By Patricia Brick
A partnership between BGR and a community development center in Cameroon is helping to to lift women and girls out of poverty by providing them with practical vocational education and entrepreneurial training.
The Centre for Community Regeneration and Development (CCREAD-Cameroon) is a nonprofit working to eliminate extreme poverty and hunger in Cameroon through community-driven programs promoting education and vocational training, inclusion, and gender equity within a framework of environmental sustainability. Its projects focus on fostering social and economic empowerment among marginalized and disadvantaged people, with a focus on women, youths, and indigenous people.
In June 2017, in partnership with Buddhist Global Relief, CCREAD established a vocational training center for women and girls in Buea’s Mile 16 Bolifamba, a slum community of 17,850 people, 98 percent of whom are peasant farmers. More than 85 percent of the community lives below the U.N. poverty line. Residents here struggle to pay for food, medicine, housing, and school fees for their children. A recent influx of refugees and other migrants has further narrowed the resources and jobs available to impoverished people. Families headed by widows and single mothers are at particular risk, as these women traditionally encounter barriers in finding work. More than 60 percent of children in these families do not complete a single year of schooling.
The goal of the new training center in Mile 16 Bolifamba is to lift women and girls out of poverty by providing them with practical vocational education and entrepreneurial and life skills training, as well as seed capital to start their own businesses. In the center’s first year, 78 widows and single mothers completed vocational training in either tailoring or hairdressing, and 30 of these received microenterprise seed grants. By year’s end, an additional 186 women were enrolled in CCREAD’s training programs.
Students and graduates of the program receive coaching and mentoring in addition to their vocational studies. The center also provides training in literacy, writing, bookkeeping, project management, and entrepreneurship skills, both to women enrolled in the main training programs and to hundreds of other women and youths in the community. An additional program in information and communication technologies is currently being planned.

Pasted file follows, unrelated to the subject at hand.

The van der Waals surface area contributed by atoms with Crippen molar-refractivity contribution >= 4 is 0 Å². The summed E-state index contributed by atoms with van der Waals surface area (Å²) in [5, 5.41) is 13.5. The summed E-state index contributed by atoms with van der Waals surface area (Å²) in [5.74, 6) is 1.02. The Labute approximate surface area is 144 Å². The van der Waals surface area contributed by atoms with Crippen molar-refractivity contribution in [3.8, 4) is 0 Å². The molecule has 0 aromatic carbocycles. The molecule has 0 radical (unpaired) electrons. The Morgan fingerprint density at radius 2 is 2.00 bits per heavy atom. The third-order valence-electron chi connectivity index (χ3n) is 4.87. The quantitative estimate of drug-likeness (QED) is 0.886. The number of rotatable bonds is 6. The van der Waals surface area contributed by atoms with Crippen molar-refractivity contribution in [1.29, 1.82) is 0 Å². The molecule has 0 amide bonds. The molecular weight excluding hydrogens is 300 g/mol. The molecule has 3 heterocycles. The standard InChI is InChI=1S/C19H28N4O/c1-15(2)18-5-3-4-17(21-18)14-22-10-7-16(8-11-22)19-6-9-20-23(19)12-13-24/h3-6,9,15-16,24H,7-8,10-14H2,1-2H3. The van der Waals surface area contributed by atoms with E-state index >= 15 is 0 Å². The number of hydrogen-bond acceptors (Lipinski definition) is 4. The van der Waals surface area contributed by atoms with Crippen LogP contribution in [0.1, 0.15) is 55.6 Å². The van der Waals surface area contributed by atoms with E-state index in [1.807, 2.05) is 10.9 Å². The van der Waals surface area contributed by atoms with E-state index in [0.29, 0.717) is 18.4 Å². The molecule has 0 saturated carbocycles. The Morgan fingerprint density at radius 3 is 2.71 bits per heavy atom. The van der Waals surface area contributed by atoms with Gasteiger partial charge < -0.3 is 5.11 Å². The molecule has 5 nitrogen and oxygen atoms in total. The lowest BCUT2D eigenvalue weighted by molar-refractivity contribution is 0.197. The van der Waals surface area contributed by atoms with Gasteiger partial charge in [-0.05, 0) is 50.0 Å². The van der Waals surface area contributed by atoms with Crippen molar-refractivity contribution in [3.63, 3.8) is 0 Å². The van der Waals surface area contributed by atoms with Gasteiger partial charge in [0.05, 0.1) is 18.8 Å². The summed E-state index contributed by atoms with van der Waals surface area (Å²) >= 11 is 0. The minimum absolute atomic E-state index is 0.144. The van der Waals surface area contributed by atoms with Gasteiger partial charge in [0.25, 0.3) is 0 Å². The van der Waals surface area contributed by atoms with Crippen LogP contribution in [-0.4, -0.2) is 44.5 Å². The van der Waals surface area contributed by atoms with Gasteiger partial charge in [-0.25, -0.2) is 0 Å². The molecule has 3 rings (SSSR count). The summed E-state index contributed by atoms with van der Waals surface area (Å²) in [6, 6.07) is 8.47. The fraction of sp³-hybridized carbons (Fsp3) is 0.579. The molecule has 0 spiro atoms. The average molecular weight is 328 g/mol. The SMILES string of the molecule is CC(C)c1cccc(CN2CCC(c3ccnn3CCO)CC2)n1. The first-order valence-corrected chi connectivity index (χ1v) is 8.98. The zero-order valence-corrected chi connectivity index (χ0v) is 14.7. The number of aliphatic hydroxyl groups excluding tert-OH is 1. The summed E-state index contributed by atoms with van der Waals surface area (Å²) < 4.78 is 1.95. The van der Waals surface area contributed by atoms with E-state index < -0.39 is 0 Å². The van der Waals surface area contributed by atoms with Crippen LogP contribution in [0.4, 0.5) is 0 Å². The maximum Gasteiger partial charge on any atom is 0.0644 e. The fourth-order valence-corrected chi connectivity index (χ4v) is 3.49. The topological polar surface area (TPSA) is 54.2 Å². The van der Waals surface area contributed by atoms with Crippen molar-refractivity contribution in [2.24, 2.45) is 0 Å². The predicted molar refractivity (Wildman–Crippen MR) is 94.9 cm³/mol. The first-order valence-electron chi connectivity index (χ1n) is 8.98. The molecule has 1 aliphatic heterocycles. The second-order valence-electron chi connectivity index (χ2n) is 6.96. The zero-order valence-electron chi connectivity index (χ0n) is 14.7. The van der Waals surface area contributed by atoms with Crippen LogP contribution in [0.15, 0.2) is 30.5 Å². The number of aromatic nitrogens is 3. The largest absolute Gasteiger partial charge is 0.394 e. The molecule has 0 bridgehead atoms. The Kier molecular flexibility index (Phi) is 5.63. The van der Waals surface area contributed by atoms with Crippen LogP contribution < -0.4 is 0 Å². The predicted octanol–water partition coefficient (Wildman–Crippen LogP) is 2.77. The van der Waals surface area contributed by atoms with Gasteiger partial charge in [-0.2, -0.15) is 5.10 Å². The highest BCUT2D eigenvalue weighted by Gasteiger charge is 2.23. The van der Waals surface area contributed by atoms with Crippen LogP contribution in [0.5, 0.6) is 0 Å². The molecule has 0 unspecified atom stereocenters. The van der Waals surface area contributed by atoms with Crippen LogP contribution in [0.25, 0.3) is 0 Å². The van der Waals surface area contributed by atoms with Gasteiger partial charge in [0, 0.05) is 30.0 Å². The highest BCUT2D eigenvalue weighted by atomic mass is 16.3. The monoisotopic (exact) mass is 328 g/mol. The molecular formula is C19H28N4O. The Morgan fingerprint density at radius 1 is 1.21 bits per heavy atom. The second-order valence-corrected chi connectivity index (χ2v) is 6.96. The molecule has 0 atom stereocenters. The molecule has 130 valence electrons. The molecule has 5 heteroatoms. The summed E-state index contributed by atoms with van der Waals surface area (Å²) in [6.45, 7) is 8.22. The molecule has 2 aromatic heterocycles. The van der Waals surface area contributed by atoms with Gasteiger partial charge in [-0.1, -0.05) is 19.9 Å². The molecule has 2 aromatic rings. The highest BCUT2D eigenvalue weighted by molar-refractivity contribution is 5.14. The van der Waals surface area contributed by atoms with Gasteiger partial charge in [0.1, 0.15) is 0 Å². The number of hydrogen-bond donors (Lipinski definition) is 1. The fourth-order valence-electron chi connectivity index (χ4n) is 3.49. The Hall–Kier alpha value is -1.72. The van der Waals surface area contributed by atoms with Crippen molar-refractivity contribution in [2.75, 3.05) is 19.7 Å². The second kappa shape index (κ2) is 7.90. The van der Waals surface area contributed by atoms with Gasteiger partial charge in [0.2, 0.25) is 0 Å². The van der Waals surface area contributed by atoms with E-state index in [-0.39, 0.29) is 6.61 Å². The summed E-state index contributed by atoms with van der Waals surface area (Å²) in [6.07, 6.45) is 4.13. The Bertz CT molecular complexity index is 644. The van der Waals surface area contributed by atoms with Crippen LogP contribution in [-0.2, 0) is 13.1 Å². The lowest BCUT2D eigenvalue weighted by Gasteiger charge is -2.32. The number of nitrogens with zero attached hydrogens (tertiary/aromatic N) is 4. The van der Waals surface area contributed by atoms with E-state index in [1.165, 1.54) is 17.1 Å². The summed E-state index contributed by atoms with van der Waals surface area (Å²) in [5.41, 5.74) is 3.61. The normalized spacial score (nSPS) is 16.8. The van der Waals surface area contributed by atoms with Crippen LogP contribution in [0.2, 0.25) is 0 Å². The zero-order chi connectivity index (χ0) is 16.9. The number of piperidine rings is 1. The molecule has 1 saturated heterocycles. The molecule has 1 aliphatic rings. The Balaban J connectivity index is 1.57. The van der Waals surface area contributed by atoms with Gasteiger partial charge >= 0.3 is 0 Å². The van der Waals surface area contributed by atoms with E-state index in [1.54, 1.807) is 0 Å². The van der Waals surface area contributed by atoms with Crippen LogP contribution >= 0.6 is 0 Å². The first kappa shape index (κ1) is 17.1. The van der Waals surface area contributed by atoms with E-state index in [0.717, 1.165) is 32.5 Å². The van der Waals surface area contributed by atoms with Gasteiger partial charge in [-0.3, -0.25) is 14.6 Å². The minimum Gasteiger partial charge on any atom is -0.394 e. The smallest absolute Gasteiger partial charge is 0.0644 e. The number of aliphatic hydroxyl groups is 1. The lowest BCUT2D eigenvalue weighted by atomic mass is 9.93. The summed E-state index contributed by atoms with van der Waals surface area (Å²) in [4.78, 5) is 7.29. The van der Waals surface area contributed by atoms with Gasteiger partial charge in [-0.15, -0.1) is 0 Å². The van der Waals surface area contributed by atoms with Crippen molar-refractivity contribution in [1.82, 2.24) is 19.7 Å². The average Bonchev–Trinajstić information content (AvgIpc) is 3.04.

In fostering social and economic empowerment for training participants, CCREAD seeks also to reduce extreme suffering throughout the broader community and across generations. As mothers achieve the tools to earn a secure livelihood, the program improves opportunities for their children, and especially their daughters, to complete their basic education and eventually to achieve their own economic success. In supporting women in gaining social and economic independence, the program reduces their exposure to sexual assault and other human rights abuses. Further, as women create microenterprises funded by the seed grants, they are encouraged to share their skills with other women and girls, thus expanding the reach of the program’s benefits.
CCREAD’s greatest challenge in this first year of the partnership with BGR was to meet the overwhelming demand from women and young people, who came not only from Bolifamba but from communities throughout Cameroon. At the end of the program’s first year, more than 200 women and girls had preregistered and were on the waiting list for future placement. CCREAD now hopes to build a permanent vocational and empowerment center that will incorporate schooling for children alongside expanded training for women and youths. CCREAD reports that the program has already become a model for training programs hosted by other local organizations throughout Cameroon.
Ochono Mbi is a single mother who was struggling to support herself and her child before she joined CCREAD’s tailoring program. Like many other women in Cameroon, especially widows and single mothers, she encountered at CCREAD’s training center her first opportunity to further her vocational education. “Today,” she says, “I am trained and about to start my own personal sewing shop to make a living, support my child, and hopefully train other women.”
Carine Teh was also among the first class of graduating students. After she completed the vocational training program, she was one of 30 graduates provided with seed capital to start their own businesses. She reports: “The training organized by CCREAD-Cameroon, together with BGR, has not only helped in removing tears from the eyes of poor women but is an example of giving hope to the hopeless and aiding women to achieve social and economic relevance within the community.”
Patricia Brick is a writer and editor in the New York metropolitan area and a volunteer staff writer for Buddhist Global Relief.